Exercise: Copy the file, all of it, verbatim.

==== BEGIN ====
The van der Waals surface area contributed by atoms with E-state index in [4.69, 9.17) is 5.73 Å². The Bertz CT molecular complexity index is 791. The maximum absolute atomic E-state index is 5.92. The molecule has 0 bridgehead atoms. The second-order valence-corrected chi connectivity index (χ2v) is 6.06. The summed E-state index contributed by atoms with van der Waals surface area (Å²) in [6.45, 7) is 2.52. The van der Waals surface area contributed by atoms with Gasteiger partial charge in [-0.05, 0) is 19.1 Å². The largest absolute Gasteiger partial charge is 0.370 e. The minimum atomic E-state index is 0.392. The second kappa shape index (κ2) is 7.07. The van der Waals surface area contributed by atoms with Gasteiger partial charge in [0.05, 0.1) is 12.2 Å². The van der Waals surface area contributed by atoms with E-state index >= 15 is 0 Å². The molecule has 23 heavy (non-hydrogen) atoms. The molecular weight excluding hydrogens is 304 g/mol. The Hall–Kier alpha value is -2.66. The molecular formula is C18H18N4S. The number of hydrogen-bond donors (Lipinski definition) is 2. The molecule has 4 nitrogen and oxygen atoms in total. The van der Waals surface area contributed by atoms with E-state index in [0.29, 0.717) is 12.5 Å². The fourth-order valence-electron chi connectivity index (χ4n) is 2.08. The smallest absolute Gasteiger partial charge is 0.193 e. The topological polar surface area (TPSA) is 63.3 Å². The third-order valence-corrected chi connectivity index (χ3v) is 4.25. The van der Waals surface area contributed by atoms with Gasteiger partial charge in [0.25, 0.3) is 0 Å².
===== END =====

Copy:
The van der Waals surface area contributed by atoms with E-state index in [4.69, 9.17) is 5.73 Å². The Bertz CT molecular complexity index is 791. The maximum absolute atomic E-state index is 5.92. The molecule has 0 bridgehead atoms. The second-order valence-corrected chi connectivity index (χ2v) is 6.06. The summed E-state index contributed by atoms with van der Waals surface area (Å²) in [6.45, 7) is 2.52. The van der Waals surface area contributed by atoms with Gasteiger partial charge in [-0.05, 0) is 19.1 Å². The largest absolute Gasteiger partial charge is 0.370 e. The minimum atomic E-state index is 0.392. The second kappa shape index (κ2) is 7.07. The van der Waals surface area contributed by atoms with Gasteiger partial charge in [0.05, 0.1) is 12.2 Å². The van der Waals surface area contributed by atoms with E-state index >= 15 is 0 Å². The molecule has 23 heavy (non-hydrogen) atoms. The molecular weight excluding hydrogens is 304 g/mol. The Hall–Kier alpha value is -2.66. The molecular formula is C18H18N4S. The number of hydrogen-bond donors (Lipinski definition) is 2. The molecule has 4 nitrogen and oxygen atoms in total. The van der Waals surface area contributed by atoms with E-state index in [0.29, 0.717) is 12.5 Å². The fourth-order valence-electron chi connectivity index (χ4n) is 2.08. The smallest absolute Gasteiger partial charge is 0.193 e. The topological polar surface area (TPSA) is 63.3 Å². The third-order valence-corrected chi connectivity index (χ3v) is 4.25. The van der Waals surface area contributed by atoms with Gasteiger partial charge in [0.25, 0.3) is 0 Å².